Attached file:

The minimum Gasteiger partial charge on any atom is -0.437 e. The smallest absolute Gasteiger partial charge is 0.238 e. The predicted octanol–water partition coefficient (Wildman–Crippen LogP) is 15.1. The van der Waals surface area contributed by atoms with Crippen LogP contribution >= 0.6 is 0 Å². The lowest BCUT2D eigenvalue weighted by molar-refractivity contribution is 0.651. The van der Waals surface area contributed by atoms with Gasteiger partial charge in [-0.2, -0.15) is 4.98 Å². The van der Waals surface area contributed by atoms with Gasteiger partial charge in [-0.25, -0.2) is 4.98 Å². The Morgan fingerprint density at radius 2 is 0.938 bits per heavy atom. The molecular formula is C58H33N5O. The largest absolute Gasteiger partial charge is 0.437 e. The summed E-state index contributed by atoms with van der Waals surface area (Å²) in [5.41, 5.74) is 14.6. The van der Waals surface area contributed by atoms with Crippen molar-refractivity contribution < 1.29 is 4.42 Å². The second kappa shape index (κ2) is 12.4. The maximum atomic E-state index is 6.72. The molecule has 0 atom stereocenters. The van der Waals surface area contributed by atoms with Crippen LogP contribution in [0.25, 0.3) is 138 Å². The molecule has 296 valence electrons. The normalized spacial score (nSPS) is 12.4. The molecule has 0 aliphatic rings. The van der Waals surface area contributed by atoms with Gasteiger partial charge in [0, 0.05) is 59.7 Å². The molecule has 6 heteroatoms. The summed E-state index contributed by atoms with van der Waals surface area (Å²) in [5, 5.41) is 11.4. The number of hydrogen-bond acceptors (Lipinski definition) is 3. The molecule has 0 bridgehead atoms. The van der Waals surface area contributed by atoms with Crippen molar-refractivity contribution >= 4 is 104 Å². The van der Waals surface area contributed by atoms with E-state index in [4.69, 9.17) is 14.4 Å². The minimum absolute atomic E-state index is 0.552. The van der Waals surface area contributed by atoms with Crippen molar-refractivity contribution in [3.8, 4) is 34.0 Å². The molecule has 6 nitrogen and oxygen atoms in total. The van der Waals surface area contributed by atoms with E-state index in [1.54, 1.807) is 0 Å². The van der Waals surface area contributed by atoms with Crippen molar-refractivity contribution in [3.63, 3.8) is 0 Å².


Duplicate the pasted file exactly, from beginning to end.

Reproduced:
The minimum Gasteiger partial charge on any atom is -0.437 e. The smallest absolute Gasteiger partial charge is 0.238 e. The predicted octanol–water partition coefficient (Wildman–Crippen LogP) is 15.1. The van der Waals surface area contributed by atoms with Crippen LogP contribution >= 0.6 is 0 Å². The lowest BCUT2D eigenvalue weighted by molar-refractivity contribution is 0.651. The van der Waals surface area contributed by atoms with Gasteiger partial charge in [-0.2, -0.15) is 4.98 Å². The van der Waals surface area contributed by atoms with Gasteiger partial charge in [-0.25, -0.2) is 4.98 Å². The Morgan fingerprint density at radius 2 is 0.938 bits per heavy atom. The molecular formula is C58H33N5O. The largest absolute Gasteiger partial charge is 0.437 e. The summed E-state index contributed by atoms with van der Waals surface area (Å²) in [5.41, 5.74) is 14.6. The van der Waals surface area contributed by atoms with Crippen molar-refractivity contribution < 1.29 is 4.42 Å². The second kappa shape index (κ2) is 12.4. The maximum atomic E-state index is 6.72. The molecule has 0 atom stereocenters. The van der Waals surface area contributed by atoms with Crippen LogP contribution in [0.25, 0.3) is 138 Å². The molecule has 296 valence electrons. The normalized spacial score (nSPS) is 12.4. The molecule has 0 aliphatic rings. The van der Waals surface area contributed by atoms with Gasteiger partial charge in [0, 0.05) is 59.7 Å². The molecule has 6 heteroatoms. The summed E-state index contributed by atoms with van der Waals surface area (Å²) in [5, 5.41) is 11.4. The number of hydrogen-bond acceptors (Lipinski definition) is 3. The molecule has 0 bridgehead atoms. The van der Waals surface area contributed by atoms with Crippen molar-refractivity contribution >= 4 is 104 Å². The van der Waals surface area contributed by atoms with E-state index in [4.69, 9.17) is 14.4 Å². The minimum absolute atomic E-state index is 0.552. The van der Waals surface area contributed by atoms with Crippen molar-refractivity contribution in [3.8, 4) is 34.0 Å². The molecule has 6 nitrogen and oxygen atoms in total. The van der Waals surface area contributed by atoms with E-state index in [1.54, 1.807) is 0 Å². The van der Waals surface area contributed by atoms with Crippen molar-refractivity contribution in [3.63, 3.8) is 0 Å².